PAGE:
Differences between animals


Last night I couldn’t sleep so, as it is normal, I started thinking about weird existencial doubts…

I know in Japanese there’s no distinction between gender and number, but I was wondering if there were any exceptions with animals. Like in English, there’s mostly no difference either, but then you have ‘doe’ and ‘stag’ or ‘dog’ and ‘bitch’ or ‘cow’ and ‘bull’, etc etc

My knowledge about Japanese is still limited, sorry if it can sound a bit stupid question :pray:

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There are prefixes used for some animals, at least: 雄犬 (male dog) / 雌犬 (female dog). But someone else will have to answer how often and in what context they’re used, and which animals take those prefixes. Most of the time you just see 犬.


There are some. I’m not really an expert on animals, but ハイタカ and コノリ are, respectively, female and male sparrowhawks (though I think you can use ハイタカ to refer to either one). There’s also 青ベラ and 赤ベラ for a male and female kind of fish.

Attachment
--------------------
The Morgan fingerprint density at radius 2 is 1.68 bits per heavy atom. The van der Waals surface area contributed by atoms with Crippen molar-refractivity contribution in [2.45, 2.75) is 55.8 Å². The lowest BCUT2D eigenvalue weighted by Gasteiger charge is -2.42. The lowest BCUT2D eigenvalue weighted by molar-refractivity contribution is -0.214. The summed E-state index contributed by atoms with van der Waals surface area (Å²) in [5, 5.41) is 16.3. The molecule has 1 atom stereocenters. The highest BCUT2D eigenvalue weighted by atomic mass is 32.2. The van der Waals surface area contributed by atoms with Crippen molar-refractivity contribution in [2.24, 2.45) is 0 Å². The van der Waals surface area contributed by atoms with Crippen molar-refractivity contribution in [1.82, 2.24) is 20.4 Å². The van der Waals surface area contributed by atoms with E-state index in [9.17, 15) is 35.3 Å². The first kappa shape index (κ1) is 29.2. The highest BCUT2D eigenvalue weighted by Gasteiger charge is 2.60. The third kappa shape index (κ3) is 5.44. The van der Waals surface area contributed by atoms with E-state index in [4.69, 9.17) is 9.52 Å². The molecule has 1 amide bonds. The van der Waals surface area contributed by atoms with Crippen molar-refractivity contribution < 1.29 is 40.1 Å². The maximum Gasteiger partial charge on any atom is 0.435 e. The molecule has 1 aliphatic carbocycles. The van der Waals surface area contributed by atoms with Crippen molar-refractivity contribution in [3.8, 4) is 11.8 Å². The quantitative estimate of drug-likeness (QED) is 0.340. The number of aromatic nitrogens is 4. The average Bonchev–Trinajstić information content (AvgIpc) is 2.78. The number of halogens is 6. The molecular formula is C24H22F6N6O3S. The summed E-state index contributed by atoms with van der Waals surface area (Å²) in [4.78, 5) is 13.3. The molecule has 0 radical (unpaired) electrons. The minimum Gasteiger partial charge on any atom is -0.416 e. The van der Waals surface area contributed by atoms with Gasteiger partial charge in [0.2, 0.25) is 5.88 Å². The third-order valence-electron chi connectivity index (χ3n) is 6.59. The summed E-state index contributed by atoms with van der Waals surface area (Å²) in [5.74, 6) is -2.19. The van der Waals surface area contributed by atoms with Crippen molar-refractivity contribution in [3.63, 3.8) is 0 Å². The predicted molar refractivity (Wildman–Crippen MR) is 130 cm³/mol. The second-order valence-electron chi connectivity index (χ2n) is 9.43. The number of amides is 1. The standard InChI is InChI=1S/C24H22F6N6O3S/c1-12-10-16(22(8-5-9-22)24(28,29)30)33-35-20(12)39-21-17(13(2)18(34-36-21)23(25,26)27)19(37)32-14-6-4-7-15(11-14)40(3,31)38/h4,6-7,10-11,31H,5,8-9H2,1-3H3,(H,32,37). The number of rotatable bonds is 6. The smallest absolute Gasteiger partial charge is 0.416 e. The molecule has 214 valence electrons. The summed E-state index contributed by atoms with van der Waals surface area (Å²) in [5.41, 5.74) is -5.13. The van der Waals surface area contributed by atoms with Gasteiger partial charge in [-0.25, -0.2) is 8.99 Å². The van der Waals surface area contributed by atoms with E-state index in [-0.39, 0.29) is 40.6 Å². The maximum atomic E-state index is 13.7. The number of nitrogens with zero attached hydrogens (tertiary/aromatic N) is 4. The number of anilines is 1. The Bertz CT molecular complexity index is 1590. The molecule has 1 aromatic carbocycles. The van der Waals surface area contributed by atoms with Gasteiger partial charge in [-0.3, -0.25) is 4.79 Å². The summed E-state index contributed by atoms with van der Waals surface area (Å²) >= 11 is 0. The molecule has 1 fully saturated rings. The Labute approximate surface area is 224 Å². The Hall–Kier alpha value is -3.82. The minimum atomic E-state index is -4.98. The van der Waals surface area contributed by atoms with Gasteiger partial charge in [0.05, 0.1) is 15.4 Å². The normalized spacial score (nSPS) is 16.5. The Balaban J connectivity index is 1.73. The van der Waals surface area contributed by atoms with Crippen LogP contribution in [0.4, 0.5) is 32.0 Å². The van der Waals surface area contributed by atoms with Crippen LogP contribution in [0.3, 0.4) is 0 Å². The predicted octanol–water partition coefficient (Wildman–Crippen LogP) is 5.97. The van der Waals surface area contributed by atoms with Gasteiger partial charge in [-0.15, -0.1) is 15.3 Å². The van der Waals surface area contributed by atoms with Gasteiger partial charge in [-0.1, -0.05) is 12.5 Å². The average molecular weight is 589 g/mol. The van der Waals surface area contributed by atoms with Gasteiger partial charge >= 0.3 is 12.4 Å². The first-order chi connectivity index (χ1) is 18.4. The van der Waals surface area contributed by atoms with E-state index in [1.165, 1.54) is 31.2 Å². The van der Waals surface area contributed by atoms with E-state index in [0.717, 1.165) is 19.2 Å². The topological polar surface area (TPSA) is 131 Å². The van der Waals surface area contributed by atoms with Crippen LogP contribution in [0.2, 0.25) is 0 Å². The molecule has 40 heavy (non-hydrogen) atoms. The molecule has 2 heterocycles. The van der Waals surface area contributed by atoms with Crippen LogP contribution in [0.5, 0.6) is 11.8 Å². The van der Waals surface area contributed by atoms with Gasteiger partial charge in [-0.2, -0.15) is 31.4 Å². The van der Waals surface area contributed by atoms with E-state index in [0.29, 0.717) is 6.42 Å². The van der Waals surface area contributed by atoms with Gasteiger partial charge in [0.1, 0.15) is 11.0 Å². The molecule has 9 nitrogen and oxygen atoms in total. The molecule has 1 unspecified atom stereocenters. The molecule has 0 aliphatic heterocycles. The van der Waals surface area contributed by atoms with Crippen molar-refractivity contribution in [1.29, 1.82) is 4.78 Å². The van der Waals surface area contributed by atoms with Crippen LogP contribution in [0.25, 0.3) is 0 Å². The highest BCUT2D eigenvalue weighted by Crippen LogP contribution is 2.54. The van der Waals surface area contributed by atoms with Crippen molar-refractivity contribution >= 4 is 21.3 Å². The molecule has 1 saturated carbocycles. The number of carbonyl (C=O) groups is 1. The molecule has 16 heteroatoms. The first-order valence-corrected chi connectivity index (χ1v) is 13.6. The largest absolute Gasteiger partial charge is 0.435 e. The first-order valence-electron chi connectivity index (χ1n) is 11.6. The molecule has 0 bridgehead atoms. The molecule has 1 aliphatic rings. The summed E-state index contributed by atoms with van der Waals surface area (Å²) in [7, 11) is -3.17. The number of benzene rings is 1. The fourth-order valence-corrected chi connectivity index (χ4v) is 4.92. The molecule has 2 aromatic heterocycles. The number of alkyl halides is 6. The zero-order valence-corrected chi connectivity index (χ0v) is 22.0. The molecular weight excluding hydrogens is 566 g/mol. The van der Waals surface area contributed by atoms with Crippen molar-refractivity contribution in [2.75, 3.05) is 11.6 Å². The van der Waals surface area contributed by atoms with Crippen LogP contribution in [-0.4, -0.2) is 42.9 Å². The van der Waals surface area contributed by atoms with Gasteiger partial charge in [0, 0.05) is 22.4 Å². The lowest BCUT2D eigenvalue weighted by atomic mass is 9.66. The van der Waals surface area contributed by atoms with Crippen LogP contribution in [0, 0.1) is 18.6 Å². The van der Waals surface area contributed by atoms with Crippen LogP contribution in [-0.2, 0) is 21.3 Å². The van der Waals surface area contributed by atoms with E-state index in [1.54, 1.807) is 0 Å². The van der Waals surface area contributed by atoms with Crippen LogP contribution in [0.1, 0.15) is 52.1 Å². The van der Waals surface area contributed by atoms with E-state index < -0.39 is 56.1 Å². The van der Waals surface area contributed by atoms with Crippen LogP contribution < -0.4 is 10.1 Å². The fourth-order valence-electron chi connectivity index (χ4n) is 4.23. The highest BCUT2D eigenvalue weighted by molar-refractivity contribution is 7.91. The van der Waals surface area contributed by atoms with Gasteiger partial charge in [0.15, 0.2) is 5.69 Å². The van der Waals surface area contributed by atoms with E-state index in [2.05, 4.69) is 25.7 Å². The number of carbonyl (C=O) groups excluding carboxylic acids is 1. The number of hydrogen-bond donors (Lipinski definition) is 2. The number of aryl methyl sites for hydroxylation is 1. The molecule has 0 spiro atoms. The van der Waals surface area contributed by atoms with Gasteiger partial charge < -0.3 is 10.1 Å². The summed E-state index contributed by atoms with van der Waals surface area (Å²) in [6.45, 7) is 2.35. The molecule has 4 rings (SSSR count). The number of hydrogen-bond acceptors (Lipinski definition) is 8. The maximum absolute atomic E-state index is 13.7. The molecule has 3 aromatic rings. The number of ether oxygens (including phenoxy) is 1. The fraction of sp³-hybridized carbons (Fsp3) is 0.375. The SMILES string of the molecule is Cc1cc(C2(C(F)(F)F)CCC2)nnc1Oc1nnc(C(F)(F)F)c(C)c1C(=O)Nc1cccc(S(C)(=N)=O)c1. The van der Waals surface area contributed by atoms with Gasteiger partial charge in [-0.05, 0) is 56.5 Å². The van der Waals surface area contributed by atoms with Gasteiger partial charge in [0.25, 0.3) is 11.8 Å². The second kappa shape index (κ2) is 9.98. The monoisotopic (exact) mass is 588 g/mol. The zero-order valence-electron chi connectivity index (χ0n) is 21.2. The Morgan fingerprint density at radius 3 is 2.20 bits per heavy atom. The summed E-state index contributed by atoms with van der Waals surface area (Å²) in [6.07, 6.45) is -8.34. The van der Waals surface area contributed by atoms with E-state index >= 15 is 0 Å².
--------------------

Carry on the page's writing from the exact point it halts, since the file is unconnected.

Sometimes kun readings can be the same, but the gender differentiation comes from the kanji used. Like 鴦 and 鴛 (おしどり) or 凰 and 鳳 (おおとり).


As a native English speaker, ‘bitch’ is considered a swear word. Not saying you’re wrong, because that is what it means, but please don’t go around calling people’s pets bitches!


Depending on the owner they’ll do it for you. Although I mostly hear it used by professional breeders.


According to my Japanese teacher and his Japanese wife at least 雌の and 雄の are the more common way to phrase it.


Well, everything is about context. The equivalent word is also a swear in my language but it hear it quite often especially from dog owners. No one should get offended.


Only when used to refer to a person. It’s literally the proper term for a female dog, according to pretty much any dictionary. And in the context of dog training and breeding, it’s commonly used (I suppose it depends on the region, but the more ‘in context’ you get, the more commonly it will be used).

Of course, that’s not to say that some/many native English speakers would not find it offensive to their ears, and may even consider it an insult (if referring to a beloved pet). Just saying that this is a relatively new phenomenon in English language, because of the slang insult version ‘rubbing off’ its meaning to the original word in general.


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